Centralization and transparency enable a kind of serendipity that can lead to breakthrough results.
For example, your lead programmer may come up with an innovative solution to the problem that’s been blocking the marketing people. But he can only do this if the marketing team has their discussions out in the open, not siloed inside their little marketing kingdom.
And transparency is hard. But there’s something even harder: making people care.
Even if the discussion is public, the developer has to care enough to look.
It’s not enough to make your company’s processes transparent; you need employees who care.
That’s what culture is for.
Painting: “Mercury and Argus” by Peter Paul Rubens
It’s easy to be cynical about Christmas. It is easy to say that the spirit of family, of generosity and fraternity should accompany us all year round. And to argue that there is no reason for these values to come up on this specific date.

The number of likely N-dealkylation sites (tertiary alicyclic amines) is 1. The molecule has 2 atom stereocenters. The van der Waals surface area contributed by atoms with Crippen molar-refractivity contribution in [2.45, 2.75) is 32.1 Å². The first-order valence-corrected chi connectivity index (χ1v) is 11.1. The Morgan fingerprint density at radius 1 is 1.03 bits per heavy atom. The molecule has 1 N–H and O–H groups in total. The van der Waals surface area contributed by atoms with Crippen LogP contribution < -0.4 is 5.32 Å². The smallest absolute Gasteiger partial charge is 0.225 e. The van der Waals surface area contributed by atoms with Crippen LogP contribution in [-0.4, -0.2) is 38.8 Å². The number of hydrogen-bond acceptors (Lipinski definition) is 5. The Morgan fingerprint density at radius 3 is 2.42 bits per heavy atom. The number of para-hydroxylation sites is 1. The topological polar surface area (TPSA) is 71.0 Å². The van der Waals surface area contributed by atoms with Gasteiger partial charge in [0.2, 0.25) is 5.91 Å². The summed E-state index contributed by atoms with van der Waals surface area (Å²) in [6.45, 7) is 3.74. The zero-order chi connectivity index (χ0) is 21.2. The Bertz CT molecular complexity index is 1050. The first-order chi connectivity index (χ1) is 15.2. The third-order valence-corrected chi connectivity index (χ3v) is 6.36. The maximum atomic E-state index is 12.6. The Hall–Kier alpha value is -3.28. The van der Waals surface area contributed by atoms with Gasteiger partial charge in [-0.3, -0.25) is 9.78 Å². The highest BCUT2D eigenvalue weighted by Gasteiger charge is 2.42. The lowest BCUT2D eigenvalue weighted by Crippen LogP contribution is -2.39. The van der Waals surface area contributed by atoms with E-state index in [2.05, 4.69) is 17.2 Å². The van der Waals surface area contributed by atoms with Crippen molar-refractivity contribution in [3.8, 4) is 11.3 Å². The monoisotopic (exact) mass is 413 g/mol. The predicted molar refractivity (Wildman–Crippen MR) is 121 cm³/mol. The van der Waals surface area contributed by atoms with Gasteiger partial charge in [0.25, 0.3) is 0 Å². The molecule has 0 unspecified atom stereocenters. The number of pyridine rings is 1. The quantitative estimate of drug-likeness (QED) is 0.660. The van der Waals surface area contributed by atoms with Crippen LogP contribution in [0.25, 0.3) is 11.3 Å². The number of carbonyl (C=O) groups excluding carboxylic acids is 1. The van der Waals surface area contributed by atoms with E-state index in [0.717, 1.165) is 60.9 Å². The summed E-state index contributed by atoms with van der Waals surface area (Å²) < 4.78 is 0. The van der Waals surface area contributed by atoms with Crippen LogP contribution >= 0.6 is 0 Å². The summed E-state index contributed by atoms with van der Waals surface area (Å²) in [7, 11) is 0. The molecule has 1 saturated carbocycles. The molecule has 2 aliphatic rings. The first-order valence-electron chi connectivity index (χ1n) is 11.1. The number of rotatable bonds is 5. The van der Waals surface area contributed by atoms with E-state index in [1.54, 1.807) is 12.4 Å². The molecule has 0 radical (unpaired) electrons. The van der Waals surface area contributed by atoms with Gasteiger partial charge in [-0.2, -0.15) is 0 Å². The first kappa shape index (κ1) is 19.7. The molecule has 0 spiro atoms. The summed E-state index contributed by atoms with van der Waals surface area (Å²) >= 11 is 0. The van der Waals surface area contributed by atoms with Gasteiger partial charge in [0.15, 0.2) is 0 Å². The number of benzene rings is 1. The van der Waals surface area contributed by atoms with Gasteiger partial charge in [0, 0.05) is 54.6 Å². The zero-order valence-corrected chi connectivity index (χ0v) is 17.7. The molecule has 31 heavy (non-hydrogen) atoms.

But to think this way is to assume the human being as a purely logical entity. We do not work that way. Nor is it just a matter of us being managed by emotion; we are beings of volatile emotion. As much as we recognize these values as desirable, we can not take them up on a permanent basis.
It is our nature; we are creatures of seasons.
Being humble is not the same as living in the shadows.
It’s tragic when someone hides their good work. The eyes of the world are not upon us. Everyone is looking at their belly button. If we do not shout after their attention, they won’t look at what we have done. The boss does not have the time to see what is working, that which goes well – it’s the things that go wrong that sink the business.
You don’t have to be arrogant. No need to be conceited. It’s not necessary to seek protagonism.
You have to show work. The value – or lack thereof – that others attribute to it is up to them. But you have to show it.